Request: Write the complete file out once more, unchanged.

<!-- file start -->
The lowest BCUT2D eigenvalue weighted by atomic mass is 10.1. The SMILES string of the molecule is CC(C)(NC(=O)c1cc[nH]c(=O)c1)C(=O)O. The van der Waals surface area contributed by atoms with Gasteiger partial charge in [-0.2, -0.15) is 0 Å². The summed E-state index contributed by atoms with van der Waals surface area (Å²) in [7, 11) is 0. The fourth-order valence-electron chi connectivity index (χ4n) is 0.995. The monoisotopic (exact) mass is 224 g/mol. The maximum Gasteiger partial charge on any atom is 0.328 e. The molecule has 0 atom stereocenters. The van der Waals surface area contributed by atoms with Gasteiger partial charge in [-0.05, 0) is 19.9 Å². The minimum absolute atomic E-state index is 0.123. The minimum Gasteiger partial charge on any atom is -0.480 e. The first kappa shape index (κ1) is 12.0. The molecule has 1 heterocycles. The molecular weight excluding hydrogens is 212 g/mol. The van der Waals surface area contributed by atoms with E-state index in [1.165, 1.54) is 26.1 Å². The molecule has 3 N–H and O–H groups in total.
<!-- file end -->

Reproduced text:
The lowest BCUT2D eigenvalue weighted by atomic mass is 10.1. The SMILES string of the molecule is CC(C)(NC(=O)c1cc[nH]c(=O)c1)C(=O)O. The van der Waals surface area contributed by atoms with Gasteiger partial charge in [-0.2, -0.15) is 0 Å². The summed E-state index contributed by atoms with van der Waals surface area (Å²) in [7, 11) is 0. The fourth-order valence-electron chi connectivity index (χ4n) is 0.995. The monoisotopic (exact) mass is 224 g/mol. The maximum Gasteiger partial charge on any atom is 0.328 e. The molecule has 0 atom stereocenters. The van der Waals surface area contributed by atoms with Gasteiger partial charge in [-0.05, 0) is 19.9 Å². The minimum absolute atomic E-state index is 0.123. The minimum Gasteiger partial charge on any atom is -0.480 e. The first kappa shape index (κ1) is 12.0. The molecule has 1 heterocycles. The molecular weight excluding hydrogens is 212 g/mol. The van der Waals surface area contributed by atoms with E-state index in [1.165, 1.54) is 26.1 Å². The molecule has 3 N–H and O–H groups in total.